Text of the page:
The audience seemed to prefer the whisky without the ice, but I can imagine bloggers, bartenders and retailers are not representative for the general whisky drinker.

 

 

With its typical 2.81 times distillation, Mortlach is technically always a vatting of spirit produced in different stills, which results in different layers of character. The distillery has always been known for its meaty, savoury style but it can really go in different directions when coupled to certain cask types.

The new range was inspired greatly by history. For example the bottling strength of 43,4% refers to early 1900’s US bottlings of Mortlach that were 86.8 proof. Also the style of the bottles was inspired by Art Deco craftmanship, with specifically shaped glass combined with ornate metal elements.

 

Mortlach whisky (c) Mathias Roelants

 

For this review, we’ll focus on the top of the range, the Mortlach 25 Year Old. It is made up of refill American oak hogsheads. Like the other bottles in the range, it is only available in 50cl.

 

 

Mortlach 25 Year OldMortlach 25 yo (43,4%, OB 2014)

Nose: fresh and vibrant. A very fruity core, including oranges, apricots, honeydew melon and a faint hint of passion fruits. Also nice honey and floral scented candles. Then a little toffee and vanilla. Hints of exotic woods and incense. It seems the typical meaty side is less prominent here and we’re seeing more of the old American oak character here. Mouth: again not as fat as some other Mortlachs, but nicely energetic. Quite sweet, with peaches on syrup, plums and a hint of Turkish delight. Soft mint and eucalyptus (cough drops indeed). Still some honey and polished wood. Speculoos. Nice star anise too. Finish: rather long and honeyed, becoming more spicy and earthy now (pepper, liquorice).

A very rich, complex dram with a character that’s more classical and slightly less typical for this distillery. The perfect highlight in a very solid range, but now for the bad news: it’s around € 770 for 50 cl.

Score: 90/100


Another Aultmore, this time distilled in 1997 so roughly twice the age. It was bottled by Berry Bros & Rudd, who have bottled several sister casks in the past few years (3581, 3582, 3584…).

 

 

Aultmore 1997 - Berrys' Own SelectionAultmore 17 yo 1997 (46%, Berrys’ Own Selection 2014, cask #3591)

Nose: lots of freshly cut grasses at first. Slowly becomes more fruity, mainly common garden fruits. Pears, gooseberries, greengages. Also a hint of green banana. Hints of sweet barley and honey as well. Mouth: sweet and fruity again, with a buttery texture. Banana and vanilla. Apples. Nice hints of wild strawberries and melons as well. Picks up more grassy notes, one or two walnuts and a little toasted oak. Fairly simple and easy-going. Finish: good length. Herbal honey and thick fruity sweetness.

This is a different side of Aultmore, much more naked and a delight for blenders. Or single malt drinkers for that matter. Great cardplayers whisky. Around € 120.

Score: 86/100


The latest release in the Archives series is this Aultmore 2007, bottled at a whopping strength of 67,4%.

 

 

Aultmore 2007 ArchivesAultmore 8 yo 2007
(67,4%, Archives ‘Fishes of Samoa’ 2015, sherry butt #900016, 172 btl.)

Nose: sweet and spicy, like gingerbread. Red fruits (raspberry, strawberry). Caramel and molasses. Light vegetal hints (tomato plants) as well as some fresh oak shavings. Mouth: drinkable at full strength, but rather closed. Sweet, showing red fruit candy and pomegranate. Pepper. With water more jammy fruits, milk chocolate and fig syrup. Rum and raisins. Mocha. Noticeable oak, with a minty / peppery edge. Finish: long, sweet fruits and spicy oak.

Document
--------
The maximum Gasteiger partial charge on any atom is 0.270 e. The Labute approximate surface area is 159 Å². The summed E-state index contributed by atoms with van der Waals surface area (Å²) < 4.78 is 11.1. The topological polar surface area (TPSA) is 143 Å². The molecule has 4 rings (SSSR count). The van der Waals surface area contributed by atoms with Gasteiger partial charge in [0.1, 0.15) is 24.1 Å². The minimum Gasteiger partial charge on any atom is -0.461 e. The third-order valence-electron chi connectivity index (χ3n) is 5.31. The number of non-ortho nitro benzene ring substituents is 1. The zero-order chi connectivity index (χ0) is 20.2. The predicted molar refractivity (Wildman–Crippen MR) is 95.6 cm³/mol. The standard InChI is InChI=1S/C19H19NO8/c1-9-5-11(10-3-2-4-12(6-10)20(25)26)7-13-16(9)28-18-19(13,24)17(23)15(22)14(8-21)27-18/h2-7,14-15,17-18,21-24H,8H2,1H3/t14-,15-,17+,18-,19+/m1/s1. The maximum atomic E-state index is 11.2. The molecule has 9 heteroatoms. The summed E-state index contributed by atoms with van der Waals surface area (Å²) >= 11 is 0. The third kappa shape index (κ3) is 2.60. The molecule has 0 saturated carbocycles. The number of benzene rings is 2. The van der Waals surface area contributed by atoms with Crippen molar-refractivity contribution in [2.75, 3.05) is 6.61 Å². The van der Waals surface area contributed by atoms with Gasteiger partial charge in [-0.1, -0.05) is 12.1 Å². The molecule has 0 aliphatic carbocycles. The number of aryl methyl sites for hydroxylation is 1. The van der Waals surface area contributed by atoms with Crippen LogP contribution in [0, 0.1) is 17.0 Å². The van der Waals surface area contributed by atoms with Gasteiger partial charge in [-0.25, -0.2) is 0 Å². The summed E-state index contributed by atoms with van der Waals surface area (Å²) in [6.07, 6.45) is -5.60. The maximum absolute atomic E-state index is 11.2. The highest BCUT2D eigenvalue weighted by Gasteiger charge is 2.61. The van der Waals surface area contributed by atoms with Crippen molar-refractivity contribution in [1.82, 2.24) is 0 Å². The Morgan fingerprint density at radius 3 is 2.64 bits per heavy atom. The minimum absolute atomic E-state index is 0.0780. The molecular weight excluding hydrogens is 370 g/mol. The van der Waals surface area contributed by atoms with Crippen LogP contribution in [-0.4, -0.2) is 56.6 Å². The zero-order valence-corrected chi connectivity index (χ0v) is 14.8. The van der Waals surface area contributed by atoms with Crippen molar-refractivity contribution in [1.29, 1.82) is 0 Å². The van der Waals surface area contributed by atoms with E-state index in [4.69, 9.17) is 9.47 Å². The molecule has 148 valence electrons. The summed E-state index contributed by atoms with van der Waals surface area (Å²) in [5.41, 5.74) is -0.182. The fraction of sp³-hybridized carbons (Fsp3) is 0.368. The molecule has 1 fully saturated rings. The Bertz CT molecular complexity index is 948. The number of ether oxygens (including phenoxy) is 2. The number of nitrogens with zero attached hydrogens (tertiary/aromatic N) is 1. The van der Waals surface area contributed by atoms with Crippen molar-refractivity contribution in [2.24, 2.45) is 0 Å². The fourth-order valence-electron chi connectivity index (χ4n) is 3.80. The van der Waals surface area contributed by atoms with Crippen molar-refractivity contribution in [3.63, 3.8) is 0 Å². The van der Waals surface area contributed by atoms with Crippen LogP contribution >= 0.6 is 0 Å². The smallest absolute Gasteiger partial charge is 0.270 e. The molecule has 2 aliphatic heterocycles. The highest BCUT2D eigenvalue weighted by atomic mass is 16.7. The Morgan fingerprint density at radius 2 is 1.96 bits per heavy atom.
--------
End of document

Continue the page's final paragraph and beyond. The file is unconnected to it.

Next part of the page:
Another high pressure youngster from a very active cask. I think the Daily Dram version was slightly better, this one needs some fiddling with water to get it right. Available from Whiskybase, around € 65.

Score: 85/100


Spey 18 Year Old

13 May 2015 | Speyside

SPEY is a brand created by Harvey’s of Edinburgh, a Scottish company with a history in whisky that goes back to the 18th Century. They owned Dundashill, Yoker, Bruichladdich and Aultmore and for instance. It’s still a family business with a presence that’s biggest in Asia (especially Taiwan).

A few years ago the family bought the Speyside distillery which is also responsible for the Cu Dhub whisky and brands like Drumguish.

The range seems to change according to your location. The core range seems to consist of a Spey 12 Year Old, this Spey 18 Year Old and the Port-finished Spey Tanné. I’ve also found references to a Spey Chairman’s Choice, Royal Choice, Lord Byron’s Choice, Golden Choice and a Michael Owen Limited Edition (this former football player acts as a global ambassador for the brand).

Spey 18 Year Old is a limited edition of 1500 bottles, matured in fresh sherry casks.

 

 

Spey 18 Year OldSpey 18 yo
(46%, OB 2014, 1500 btl.)

Nose: nice actually. Creamy fruits (gooseberries, pears, caramelized figs). A lot of honey as well as some pleasant waxy notes. Vanilla custard. Vanilla fudge. Sweet walnuts too. Mouth: again sweet and creamy, smooth and approachable. Vanilla cream, orange candy. Too bad it becomes a little bland and rough after a while, with spicy notes and a bitter edge. Finish: long, but the roughness remains.

All this Michael Owen marketing tends to have an adverse effect on me, but on the nose I was pleasantly surprised by by the simple, attractive aromas. The palate is a bit less convincing. Not bad but € 105 isn’t cheap of course.

Score: 80/100


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Coming up

  • Glenlivet 1981 (Signatory for TWE)
  • Balmenach 2001 (Liquid Treasures)
  • Auchentoshan Heartwood
  • Elements of Islay Lp6
  • Glenlivet 1981 for TWE
  • Strathisla 1948/1961
  • Benromach 15 Years

1821 notes by Ruben

WhiskyNotes - Ruben LuytenThis blog is my personal collection of impressions, written while searching for the ultimate single malt whisky.